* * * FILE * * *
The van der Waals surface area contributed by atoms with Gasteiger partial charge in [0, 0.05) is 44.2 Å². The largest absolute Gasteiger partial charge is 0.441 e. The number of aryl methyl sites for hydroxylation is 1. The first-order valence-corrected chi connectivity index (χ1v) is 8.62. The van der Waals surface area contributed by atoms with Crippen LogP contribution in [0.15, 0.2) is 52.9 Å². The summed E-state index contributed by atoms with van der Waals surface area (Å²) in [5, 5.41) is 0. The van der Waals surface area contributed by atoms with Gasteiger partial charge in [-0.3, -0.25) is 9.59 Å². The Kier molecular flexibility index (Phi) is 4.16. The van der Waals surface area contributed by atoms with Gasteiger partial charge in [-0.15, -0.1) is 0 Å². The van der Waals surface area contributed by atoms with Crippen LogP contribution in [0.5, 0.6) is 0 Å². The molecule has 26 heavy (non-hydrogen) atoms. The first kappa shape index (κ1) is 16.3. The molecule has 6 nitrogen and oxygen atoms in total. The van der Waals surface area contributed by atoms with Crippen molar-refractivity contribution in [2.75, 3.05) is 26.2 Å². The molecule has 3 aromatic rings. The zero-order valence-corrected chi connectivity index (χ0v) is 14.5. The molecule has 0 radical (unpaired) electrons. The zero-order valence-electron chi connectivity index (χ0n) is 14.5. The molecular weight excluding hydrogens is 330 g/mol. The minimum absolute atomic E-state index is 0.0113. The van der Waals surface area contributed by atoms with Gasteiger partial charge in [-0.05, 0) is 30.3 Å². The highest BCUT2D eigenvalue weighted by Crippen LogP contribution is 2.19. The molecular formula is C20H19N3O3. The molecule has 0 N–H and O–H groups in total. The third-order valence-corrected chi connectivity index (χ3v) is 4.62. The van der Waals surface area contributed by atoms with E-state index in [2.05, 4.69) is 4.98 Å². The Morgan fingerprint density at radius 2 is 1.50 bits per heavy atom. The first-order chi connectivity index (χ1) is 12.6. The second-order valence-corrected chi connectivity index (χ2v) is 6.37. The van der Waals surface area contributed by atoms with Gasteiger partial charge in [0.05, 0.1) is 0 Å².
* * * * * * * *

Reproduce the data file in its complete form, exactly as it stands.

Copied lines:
The van der Waals surface area contributed by atoms with Gasteiger partial charge in [0, 0.05) is 44.2 Å². The largest absolute Gasteiger partial charge is 0.441 e. The number of aryl methyl sites for hydroxylation is 1. The first-order valence-corrected chi connectivity index (χ1v) is 8.62. The van der Waals surface area contributed by atoms with Crippen LogP contribution in [0.15, 0.2) is 52.9 Å². The summed E-state index contributed by atoms with van der Waals surface area (Å²) in [5, 5.41) is 0. The van der Waals surface area contributed by atoms with Gasteiger partial charge in [-0.3, -0.25) is 9.59 Å². The Kier molecular flexibility index (Phi) is 4.16. The van der Waals surface area contributed by atoms with Gasteiger partial charge in [-0.15, -0.1) is 0 Å². The van der Waals surface area contributed by atoms with Crippen LogP contribution in [0.5, 0.6) is 0 Å². The molecule has 26 heavy (non-hydrogen) atoms. The first kappa shape index (κ1) is 16.3. The molecule has 6 nitrogen and oxygen atoms in total. The van der Waals surface area contributed by atoms with Crippen molar-refractivity contribution in [2.75, 3.05) is 26.2 Å². The molecule has 3 aromatic rings. The zero-order valence-corrected chi connectivity index (χ0v) is 14.5. The molecule has 0 radical (unpaired) electrons. The zero-order valence-electron chi connectivity index (χ0n) is 14.5. The molecular weight excluding hydrogens is 330 g/mol. The minimum absolute atomic E-state index is 0.0113. The van der Waals surface area contributed by atoms with Gasteiger partial charge in [-0.05, 0) is 30.3 Å². The highest BCUT2D eigenvalue weighted by Crippen LogP contribution is 2.19. The molecular formula is C20H19N3O3. The molecule has 0 N–H and O–H groups in total. The third-order valence-corrected chi connectivity index (χ3v) is 4.62. The van der Waals surface area contributed by atoms with E-state index in [2.05, 4.69) is 4.98 Å². The Morgan fingerprint density at radius 2 is 1.50 bits per heavy atom. The first-order chi connectivity index (χ1) is 12.6. The second-order valence-corrected chi connectivity index (χ2v) is 6.37. The van der Waals surface area contributed by atoms with Gasteiger partial charge in [0.05, 0.1) is 0 Å².